Getting good sleep for good mental health
Sleep is as essential to our bodies and our brains as eating, drinking and breathing.
We can all experience issues getting a good night's sleep and struggle to feel well if we have sleep problems. Our mental health can be affected if we don't get the sleep we need, and mental health problems can sometimes make it more difficult to get good sleep. Apply now for support with your mental health and sleep from Able Futures, at no charge to you.
Tips to help yourself get a good night's sleep
There are some simple things you can do to help yourself have the best chance of sleeping well. Whether you work shifts and sleep during the day or you want to try to improve the quality of your eight hours sleep at night, here are some things you can try to help yourself establish a healthy sleep routine.
- Make your bedroom a comfortable space. Put up blinds or curtains to block out unwanted light. Use soft sheets and blankets to make your bed comfy.
- Get some exercise at least 3 hours before you go to bed. Try giving your body a little more to do every day and it will feel more tired and in need of sleep when you go to bed.
- Start unwinding and try to do relaxing activities such as reading a book or listening to music in the 3 hours before you lie down to sleep.
- Avoid caffeine before bed. Drink herbal teas or a hot milky drink in the evenings and stop drinking caffeine in mid-afternoon.
- Turn off your technology before you go into the bedroom. The blue light from the digital screens on your mobile phones, TV, computer or tablet can suppress the creation of the hormone melatonin which your brain needs for the natural sleep cycle.
How sleep affects our brain: why sleep is important for our mental health
At Able Futures, we can help you understand what sleep does to your brain, learn how to develop a routine for good sleep and find help for mental health problems that are affecting your sleep or that are affected by a lack of sleep. Apply now for support.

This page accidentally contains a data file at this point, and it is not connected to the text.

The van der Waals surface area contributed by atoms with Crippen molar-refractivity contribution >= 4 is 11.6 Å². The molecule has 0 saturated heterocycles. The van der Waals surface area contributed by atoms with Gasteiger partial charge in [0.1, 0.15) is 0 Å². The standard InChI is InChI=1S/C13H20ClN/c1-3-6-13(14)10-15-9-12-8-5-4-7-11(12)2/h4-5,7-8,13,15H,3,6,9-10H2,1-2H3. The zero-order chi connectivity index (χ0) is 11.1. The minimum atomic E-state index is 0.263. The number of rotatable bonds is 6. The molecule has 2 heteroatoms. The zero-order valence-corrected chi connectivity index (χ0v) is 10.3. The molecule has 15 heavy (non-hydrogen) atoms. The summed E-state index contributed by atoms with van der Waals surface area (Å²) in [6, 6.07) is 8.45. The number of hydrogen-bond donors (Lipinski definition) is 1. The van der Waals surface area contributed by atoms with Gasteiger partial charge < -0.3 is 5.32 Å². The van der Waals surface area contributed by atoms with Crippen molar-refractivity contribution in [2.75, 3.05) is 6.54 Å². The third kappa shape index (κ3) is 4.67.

While we are asleep our brain remains busy. Our brain doesn’t switch off when we turn off the bedside light but, during the third of our lives when we are asleep, our brains and our bodies do things differently to when we are awake.
Sleep is essential to our physical and mental wellbeing because it gives our brain a chance to recover and regenerate and to process memories and information in a way that it cannot do when we are awake. Some parts of the brain, such as those associated with learning and memory, are more active when we are asleep than when we are awake. And the genes that trigger our brains and bodies to restore themselves are only turned on when we are asleep, so if we have a disrupted sleep pattern it can be difficult to recover the energy and other resources we need to feel good during the day.
Problems with sleep: how our mental health is affected by poor sleep
Are you experiencing sleep problems? Able Futures could help you find resources and support to help you sleep better.
- If you have not had enough sleep do you find your mind is less able to control irrational or negative thoughts and do you feel depressed or anxious?
- If you are tired does this make you feel more isolated and lonely because you don’t have the energy to spend time with friends or be sociable?
- Are you experiencing psychotic episodes? A lack of sleep may trigger psychosis, paranoia or mania if you have a psychotic disorder or bipolar disorder, and these conditions may disturb your sleep with nightmares, frightening voices or racing thoughts.
- Do you feel anxious with thoughts racing through your mind when you try to sleep?
- If you have depression or seasonal affective disorder do you tend to oversleep which can disrupt your sleep pattern?